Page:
‘If we are to succeed in beating this pandemic, we must make sure that this work is as effective as possible. I can’t think of anything more important right now than ensuring equitable access to vaccines, tests and treatments,’ said Minister of International Development Dag-Inge Ulstein.
A core group of countries and international actors was set up in response to the G20 leaders’ statement calling for actions to promote equitable global access to universal health coverage, vaccines, tests and treatments. The initiative was spearheaded by the European Commission and WHO. Norway was invited to be part of the core group of heads of state, and Norwegian Prime Minister Erna Solberg participated. Now the core group is being expanded, and a Facilitation Council is being established to continue the international effort to mobilise a global response. Norway has been asked to co-chair this council with South Africa.
‘Becoming co-chair of the ACT-Accelerator Facilitation Council is an important signal that we are maintaining our leadership role in the field of global health. Norway is a small country, but it is clear that our engagement in this area has been noticed. The Covid-19 pandemic and the measures implemented to combat it are creating a development crisis. Taking on this important role is therefore completely in line with Norway’s efforts to fight poverty,’ Mr Ulstein said.
‘This crisis will become much worse if we do not manage to ensure effective international cooperation. It is of crucial importance to strengthen the coordinated global effort between countries and key health actors such as WHO and the EU. Norway is now taking on this new role in order to expand international cooperation and promote a spirit of solidarity. The pandemic has shown how dependent we are on each other, and that we are stronger together,’ said Minister of Health and Care Services Bent Høie.
Norway’s main task will be to mobilise continued support for the global response to the pandemic. Our work will also involve providing advice and support for the work being done under the four ACT-Accelerator pillars (diagnostics, therapeutics, vaccines and health system strengthening), defining the agenda for further efforts, promoting effective coordination between the various actors involved, and dealing with the processes and any political clarification needed as efforts to combat the pandemic move forward.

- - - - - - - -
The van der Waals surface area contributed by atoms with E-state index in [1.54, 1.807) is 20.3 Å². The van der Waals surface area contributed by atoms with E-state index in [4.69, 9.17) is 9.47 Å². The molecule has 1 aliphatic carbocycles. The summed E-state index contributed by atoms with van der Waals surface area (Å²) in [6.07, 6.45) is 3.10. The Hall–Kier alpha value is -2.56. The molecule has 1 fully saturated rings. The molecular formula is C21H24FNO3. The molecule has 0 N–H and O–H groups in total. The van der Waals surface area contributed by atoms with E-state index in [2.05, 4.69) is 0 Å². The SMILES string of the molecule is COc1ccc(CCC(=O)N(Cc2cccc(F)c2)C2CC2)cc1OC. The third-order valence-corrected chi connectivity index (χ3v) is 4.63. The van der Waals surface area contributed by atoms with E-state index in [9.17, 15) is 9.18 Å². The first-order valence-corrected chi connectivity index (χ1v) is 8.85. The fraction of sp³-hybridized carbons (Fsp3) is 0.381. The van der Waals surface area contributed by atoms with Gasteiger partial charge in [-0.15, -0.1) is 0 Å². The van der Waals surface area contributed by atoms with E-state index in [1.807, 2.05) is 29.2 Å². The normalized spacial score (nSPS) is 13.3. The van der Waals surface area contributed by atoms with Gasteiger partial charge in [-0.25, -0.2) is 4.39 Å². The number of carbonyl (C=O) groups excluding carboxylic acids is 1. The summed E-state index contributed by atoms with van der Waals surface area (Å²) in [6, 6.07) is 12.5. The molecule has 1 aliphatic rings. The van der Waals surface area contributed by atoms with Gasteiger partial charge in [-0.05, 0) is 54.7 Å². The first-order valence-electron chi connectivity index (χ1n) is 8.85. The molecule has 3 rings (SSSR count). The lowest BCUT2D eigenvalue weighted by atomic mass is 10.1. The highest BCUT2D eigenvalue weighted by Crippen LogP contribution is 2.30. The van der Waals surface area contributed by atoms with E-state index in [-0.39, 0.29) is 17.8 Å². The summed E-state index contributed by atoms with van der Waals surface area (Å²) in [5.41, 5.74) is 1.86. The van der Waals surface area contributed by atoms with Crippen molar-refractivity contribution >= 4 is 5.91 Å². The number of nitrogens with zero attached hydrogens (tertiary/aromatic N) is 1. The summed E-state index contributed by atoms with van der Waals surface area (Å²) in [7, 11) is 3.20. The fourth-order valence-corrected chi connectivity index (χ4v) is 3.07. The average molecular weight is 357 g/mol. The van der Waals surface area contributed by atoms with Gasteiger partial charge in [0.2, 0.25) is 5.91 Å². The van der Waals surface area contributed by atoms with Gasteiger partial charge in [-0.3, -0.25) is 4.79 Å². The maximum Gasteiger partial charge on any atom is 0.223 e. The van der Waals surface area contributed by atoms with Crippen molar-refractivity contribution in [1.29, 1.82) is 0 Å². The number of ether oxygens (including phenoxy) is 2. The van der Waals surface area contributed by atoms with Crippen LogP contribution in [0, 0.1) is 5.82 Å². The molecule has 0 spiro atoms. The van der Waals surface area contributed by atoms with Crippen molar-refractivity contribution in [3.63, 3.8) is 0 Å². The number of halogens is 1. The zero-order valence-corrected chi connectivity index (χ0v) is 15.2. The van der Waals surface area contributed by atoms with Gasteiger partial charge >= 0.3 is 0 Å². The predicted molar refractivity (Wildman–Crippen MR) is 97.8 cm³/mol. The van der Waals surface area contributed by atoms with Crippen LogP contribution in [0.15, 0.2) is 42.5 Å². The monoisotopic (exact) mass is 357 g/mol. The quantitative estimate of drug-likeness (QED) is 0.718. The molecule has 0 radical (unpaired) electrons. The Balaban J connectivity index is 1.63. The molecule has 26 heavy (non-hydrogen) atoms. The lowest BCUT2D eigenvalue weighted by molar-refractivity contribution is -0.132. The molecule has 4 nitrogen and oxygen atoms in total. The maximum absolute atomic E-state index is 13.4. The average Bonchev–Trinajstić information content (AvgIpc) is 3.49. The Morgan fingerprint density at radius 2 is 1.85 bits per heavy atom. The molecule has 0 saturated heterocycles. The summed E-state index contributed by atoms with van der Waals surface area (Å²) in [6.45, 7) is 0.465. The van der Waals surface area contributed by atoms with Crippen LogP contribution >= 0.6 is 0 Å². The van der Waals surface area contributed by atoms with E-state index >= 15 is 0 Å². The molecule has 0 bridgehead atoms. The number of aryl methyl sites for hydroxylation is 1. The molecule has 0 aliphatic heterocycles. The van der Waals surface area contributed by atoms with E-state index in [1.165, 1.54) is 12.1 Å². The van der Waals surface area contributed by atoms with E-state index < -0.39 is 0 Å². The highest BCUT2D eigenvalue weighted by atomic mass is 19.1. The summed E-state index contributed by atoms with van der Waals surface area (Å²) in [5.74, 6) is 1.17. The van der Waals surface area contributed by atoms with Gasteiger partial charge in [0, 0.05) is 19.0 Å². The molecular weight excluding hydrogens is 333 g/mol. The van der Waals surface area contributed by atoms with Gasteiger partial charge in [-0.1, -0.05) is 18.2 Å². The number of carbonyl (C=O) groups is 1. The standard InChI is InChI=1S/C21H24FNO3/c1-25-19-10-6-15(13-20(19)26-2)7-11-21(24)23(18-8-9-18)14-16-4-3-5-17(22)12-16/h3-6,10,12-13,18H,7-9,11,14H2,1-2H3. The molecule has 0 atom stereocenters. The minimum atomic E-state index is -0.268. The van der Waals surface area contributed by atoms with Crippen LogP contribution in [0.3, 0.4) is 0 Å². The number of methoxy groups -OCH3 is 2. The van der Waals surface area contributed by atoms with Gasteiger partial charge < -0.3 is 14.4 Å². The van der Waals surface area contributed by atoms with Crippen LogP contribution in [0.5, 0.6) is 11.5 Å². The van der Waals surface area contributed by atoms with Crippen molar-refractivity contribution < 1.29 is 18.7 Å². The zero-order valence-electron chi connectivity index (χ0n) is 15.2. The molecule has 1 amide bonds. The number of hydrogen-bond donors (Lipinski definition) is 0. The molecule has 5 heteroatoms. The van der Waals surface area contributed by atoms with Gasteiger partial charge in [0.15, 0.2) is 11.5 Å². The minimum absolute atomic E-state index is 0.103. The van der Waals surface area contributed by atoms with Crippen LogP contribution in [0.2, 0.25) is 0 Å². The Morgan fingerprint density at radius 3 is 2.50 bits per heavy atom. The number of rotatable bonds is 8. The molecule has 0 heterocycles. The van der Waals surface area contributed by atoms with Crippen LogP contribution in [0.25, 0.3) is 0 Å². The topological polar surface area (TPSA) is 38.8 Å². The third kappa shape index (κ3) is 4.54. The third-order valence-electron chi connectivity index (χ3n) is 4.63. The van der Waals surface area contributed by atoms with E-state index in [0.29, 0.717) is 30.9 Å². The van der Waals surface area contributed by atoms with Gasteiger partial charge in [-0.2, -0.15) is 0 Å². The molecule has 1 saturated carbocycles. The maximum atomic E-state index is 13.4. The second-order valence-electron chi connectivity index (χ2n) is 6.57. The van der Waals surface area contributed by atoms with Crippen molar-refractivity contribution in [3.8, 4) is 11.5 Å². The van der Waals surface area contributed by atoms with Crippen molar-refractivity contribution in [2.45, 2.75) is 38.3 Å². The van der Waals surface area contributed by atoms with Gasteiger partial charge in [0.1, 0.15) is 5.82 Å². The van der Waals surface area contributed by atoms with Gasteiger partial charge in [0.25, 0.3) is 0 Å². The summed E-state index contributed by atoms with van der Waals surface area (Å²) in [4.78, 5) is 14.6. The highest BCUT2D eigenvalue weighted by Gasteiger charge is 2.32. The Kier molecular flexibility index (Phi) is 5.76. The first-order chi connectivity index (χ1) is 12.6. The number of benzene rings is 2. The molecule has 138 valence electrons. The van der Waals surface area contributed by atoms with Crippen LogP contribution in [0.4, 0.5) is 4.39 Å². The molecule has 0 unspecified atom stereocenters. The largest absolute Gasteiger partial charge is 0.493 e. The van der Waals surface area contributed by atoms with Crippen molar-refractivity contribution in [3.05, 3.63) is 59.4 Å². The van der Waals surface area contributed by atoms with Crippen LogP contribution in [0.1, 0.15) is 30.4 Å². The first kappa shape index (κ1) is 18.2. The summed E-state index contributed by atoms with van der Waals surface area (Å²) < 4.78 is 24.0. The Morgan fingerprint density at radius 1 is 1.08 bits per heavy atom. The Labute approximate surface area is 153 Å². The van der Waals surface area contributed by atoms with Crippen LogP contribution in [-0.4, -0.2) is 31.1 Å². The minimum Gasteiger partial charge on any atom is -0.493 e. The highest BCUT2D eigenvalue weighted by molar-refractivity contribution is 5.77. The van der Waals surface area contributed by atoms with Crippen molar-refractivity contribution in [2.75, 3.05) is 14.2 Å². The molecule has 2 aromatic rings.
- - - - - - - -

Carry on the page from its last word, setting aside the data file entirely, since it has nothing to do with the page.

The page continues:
‘It is vital for us to take part in this concerted global effort, and to ensure that other countries are on board too. Part of our role here will involve mobilising other countries so that we can find good global solutions. This is the key to enabling us to emerge from this crisis,’ Mr Ulstein said.
The European Commission and the World Health Organization (WHO) will continue to lead the ACT-Accelerator process, and will support the work by implementing a common global agenda for promoting equitable access to Covid-19 tests, treatments and vaccines.
‘The fact that Norway is being given this role is a significant recognition of our past and ongoing engagement in strengthening multilateral global health efforts. It is in everyone’s interests to bring an end to this pandemic, and we must all do our utmost to achieve this. The European Commission has now asked Norway to play a leading role in this key international effort. This is a vote of confidence in our capabilities,’ Mr Ulstein said.
What is ACT-Accelerator?
- ACT-Accelerator stands for Access to Covid-19 Tools Accelerator, a global coalition of governments, health organisations, scientists, businesses, civil society, and philanthropists whose common goal is to end the pandemic as quickly as possible.
- ACT-A seeks to ensure the equitable distribution of treatments, vaccines, tests and health services.
- The European Commission has asked Norway and South Africa to co-chair the ACT-Accelerator Facilitation Council.
- Read more about ACT-Accelerator here: https://www.who.int/initiatives/act-accelerator